Housing: The End of the Artificial Stimulus
The National Association of Realtors (NAR) reported today that existing homes sales in July of 3,830,000 units at a seasonally-adjusted annual rate was 27.2% below the sales level in June of 5,260,000 units, and 25.5% below last July, when 5,140,000 homes were sold. Here are some of the reports and reactions:
1. LA Times -- "Many buyers who rushed to beat the April 30 deadline to sign a sales contract were closing their deals in May and June, helping to propel the market. With many of those deals now apparently closed, the market is faced with standing on its own. Real estate experts said the tax credits led many buyers to speed up their plans to buy houses, boosting sales this spring, but sapping demand over the summer.
A few months ago "we were getting eight or nine offers on every property, and we knew that we would have a tremendous drop-off, because it was being artificially stimulated," said Gary K. Kruger, a real estate agent with HomeStar Real Estate Services in Hemet."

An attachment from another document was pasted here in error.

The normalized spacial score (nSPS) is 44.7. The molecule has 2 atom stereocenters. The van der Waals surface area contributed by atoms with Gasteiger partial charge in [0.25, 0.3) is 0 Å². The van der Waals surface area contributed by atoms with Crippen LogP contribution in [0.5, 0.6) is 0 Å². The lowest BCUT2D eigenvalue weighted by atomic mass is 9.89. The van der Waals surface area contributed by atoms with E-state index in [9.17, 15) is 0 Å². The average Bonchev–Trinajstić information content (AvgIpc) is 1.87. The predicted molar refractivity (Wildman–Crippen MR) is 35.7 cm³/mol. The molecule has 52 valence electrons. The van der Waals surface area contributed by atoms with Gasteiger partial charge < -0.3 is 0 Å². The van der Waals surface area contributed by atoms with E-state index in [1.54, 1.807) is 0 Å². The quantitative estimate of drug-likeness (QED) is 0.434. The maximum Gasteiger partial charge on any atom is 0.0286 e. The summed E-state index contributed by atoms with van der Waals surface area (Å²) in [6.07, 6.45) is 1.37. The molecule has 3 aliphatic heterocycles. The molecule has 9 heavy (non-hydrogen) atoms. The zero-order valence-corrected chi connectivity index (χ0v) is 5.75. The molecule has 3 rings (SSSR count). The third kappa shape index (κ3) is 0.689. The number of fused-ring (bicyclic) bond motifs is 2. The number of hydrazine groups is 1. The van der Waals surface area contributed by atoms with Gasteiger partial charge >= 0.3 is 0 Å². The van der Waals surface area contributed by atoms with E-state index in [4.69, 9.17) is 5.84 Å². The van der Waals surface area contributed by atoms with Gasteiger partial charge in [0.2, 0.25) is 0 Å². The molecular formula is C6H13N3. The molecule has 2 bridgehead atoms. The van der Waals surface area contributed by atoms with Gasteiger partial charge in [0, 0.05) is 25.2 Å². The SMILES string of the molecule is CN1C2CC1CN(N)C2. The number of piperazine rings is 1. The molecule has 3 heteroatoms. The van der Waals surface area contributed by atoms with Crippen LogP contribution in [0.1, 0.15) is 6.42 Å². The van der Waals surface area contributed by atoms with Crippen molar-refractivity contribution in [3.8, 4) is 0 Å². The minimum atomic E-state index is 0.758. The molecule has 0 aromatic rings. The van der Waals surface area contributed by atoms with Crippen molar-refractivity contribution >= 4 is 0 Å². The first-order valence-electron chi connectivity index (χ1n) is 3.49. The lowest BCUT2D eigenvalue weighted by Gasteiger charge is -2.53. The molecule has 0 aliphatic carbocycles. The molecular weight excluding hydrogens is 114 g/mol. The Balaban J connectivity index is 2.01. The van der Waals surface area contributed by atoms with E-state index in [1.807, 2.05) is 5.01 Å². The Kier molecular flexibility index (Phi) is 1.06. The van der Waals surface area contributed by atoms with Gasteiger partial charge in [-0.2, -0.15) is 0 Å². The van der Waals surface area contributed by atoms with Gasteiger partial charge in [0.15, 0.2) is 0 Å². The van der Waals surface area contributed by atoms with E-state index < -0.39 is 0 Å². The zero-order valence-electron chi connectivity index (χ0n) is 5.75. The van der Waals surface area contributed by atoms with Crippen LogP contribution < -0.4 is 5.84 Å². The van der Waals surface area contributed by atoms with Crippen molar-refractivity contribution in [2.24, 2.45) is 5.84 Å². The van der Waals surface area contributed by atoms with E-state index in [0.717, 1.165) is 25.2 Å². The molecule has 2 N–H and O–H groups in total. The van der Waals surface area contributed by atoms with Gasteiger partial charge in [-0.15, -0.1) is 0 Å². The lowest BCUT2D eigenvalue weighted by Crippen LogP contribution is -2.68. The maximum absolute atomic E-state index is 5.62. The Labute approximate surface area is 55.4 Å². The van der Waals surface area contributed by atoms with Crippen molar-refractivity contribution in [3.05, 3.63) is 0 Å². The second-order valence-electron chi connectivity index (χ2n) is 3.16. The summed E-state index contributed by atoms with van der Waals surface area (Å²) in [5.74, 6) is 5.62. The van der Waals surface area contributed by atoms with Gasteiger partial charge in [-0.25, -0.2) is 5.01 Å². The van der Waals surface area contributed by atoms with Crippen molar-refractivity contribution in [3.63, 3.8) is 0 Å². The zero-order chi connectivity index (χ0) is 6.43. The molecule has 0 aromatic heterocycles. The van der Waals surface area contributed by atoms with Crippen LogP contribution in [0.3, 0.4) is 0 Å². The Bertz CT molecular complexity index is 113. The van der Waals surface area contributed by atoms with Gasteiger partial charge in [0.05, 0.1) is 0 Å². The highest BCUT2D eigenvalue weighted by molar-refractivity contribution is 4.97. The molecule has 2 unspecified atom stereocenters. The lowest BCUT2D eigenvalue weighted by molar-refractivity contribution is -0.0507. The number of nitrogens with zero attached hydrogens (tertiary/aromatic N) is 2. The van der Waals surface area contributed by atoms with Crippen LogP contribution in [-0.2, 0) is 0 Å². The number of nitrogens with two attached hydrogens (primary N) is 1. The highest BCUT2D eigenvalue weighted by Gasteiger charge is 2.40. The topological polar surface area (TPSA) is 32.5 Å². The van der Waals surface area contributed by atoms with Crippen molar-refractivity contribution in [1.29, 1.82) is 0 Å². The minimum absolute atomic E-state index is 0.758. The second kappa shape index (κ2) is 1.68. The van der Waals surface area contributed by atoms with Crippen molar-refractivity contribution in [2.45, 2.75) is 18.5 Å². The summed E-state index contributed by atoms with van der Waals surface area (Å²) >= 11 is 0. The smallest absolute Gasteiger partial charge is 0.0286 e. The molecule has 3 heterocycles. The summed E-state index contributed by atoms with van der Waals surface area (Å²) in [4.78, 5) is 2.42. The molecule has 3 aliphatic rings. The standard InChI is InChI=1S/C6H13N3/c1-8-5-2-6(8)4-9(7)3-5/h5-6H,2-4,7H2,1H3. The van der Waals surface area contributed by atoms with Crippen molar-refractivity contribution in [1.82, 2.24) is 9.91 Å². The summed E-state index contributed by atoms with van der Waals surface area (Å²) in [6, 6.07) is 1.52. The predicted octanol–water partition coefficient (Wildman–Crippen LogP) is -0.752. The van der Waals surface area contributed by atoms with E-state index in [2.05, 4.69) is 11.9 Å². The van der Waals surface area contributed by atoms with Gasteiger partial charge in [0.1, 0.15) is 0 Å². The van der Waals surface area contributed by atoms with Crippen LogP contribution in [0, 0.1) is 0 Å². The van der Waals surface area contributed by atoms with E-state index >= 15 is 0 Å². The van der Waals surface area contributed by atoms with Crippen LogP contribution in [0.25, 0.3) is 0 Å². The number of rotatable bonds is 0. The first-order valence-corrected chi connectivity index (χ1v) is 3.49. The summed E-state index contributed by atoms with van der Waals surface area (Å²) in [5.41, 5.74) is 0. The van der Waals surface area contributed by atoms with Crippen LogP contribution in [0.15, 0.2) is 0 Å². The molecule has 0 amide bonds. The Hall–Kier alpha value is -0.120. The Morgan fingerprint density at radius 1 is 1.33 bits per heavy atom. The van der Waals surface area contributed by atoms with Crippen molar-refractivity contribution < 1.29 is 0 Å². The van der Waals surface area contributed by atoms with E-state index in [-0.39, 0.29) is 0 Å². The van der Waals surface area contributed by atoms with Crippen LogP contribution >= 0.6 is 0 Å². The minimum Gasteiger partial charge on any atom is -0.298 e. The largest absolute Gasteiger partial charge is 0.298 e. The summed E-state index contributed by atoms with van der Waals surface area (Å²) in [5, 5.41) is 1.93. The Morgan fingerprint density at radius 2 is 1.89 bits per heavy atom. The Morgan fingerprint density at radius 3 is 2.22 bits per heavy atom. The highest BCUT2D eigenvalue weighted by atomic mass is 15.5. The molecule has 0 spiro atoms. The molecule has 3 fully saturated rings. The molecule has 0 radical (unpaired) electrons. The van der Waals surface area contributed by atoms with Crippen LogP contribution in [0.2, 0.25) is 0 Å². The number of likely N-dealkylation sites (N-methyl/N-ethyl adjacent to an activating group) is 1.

2. Lawrence Yun, NAR chief economist, said “Consumers rationally jumped into the market before the deadline for the home buyer tax credit expired. Since May, after the deadline, contract signings have been notably lower and a pause period for home sales is likely to last through September,” he said. “However, given the rock-bottom mortgage interest rates and historically high housing affordability conditions, the pace of a sales recovery could pick up quickly, provided the economy consistently adds jobs."
“Even with sales pausing for a few months, annual sales are expected to reach 5 million in 2010 because of healthy activity in the first half of the year. To place in perspective, annual sales averaged 4.9 million in the past 20 years, and 4.4 million over the past 30 years."
3. Nigel Gault, IHS Global Insight: All of the action earlier this year appears to have been driven by the tax credit. … The underlying path of housing sales is not as disastrous as July’s number suggests – we are now undershooting, as sales that would have happened now were pulled forward by the tax credit. But a sustained upturn will depend on an improvement in the jobs market, which at the moment is slowing down rather than gathering pace."